WHO: Worst may be over for PH, but be wary still
The World Health Organization (WHO) said the worst may now be over for the Philippines and it supports government’s move to reopen its borders and relax quarantine protocols as long as it continues to implement measures to reduce COVID-19 risk.
Rajendra Yadav, acting Philippine representative of the WHO, said the decreasing trend in the country’s COVID-19 cases was “really very encouraging,” and noted that there were relatively few deaths and health care utilization rate was stable.
“So for now we can say worst is over, but that’s only for now, because we do not know how long this current favorable situation will last. We need to hope for the best but remain prepared for the worst,” Yadav said at the Laging Handa briefing.
He also said the WHO backs the government’s efforts to chart its way out of the pandemic by relaxing restrictions it had previously imposed.
“The WHO continues to support the government in all its efforts. As long as we take care of the three things that we know work best, then opening up borders and relaxing the quarantine protocols are fine,” he said.
These three things are having enough vaccines, oxygen, and antiviral drugs; continuing to implement public health and social measures, such as maintaining physical distance, wearing well-fitting masks, avoiding poorly ventilated spaces, cleaning hands and following respiratory hygiene; and restoring and sustaining essential health services disrupted by the pandemic, he said.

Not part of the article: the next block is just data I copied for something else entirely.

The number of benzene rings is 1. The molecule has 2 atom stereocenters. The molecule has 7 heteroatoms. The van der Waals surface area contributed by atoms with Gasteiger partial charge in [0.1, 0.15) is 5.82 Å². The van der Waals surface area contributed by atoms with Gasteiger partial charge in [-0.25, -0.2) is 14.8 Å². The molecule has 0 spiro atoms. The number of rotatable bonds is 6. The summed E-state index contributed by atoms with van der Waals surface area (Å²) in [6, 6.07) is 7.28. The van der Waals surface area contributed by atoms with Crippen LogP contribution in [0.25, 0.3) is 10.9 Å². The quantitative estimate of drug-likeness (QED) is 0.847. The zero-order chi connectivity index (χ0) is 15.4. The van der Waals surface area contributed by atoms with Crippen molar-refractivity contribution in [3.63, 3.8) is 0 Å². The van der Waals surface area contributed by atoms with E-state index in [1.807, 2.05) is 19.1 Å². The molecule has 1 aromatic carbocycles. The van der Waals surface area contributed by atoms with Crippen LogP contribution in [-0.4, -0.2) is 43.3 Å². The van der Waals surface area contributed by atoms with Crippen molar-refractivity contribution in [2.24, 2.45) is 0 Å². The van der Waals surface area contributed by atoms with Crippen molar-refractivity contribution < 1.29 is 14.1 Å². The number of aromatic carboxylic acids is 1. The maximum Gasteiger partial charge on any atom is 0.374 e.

The WHO is in favor of allowing travel while making it less risky, and Yadav warned that blanket travel bans could “give a false sense of security and destroy economies.”
“We encourage de-risking travel, which means that we have to take necessary steps to reduce the risk of COVID-19 infection during the travel and after the travel,” he said.
But he said easing travel restrictions and quarantine requirements does not mean people should travel anytime and anywhere they want.
They should travel only when necessary and keep their travels as small as possible, he said.
By: Leila B. Salaverria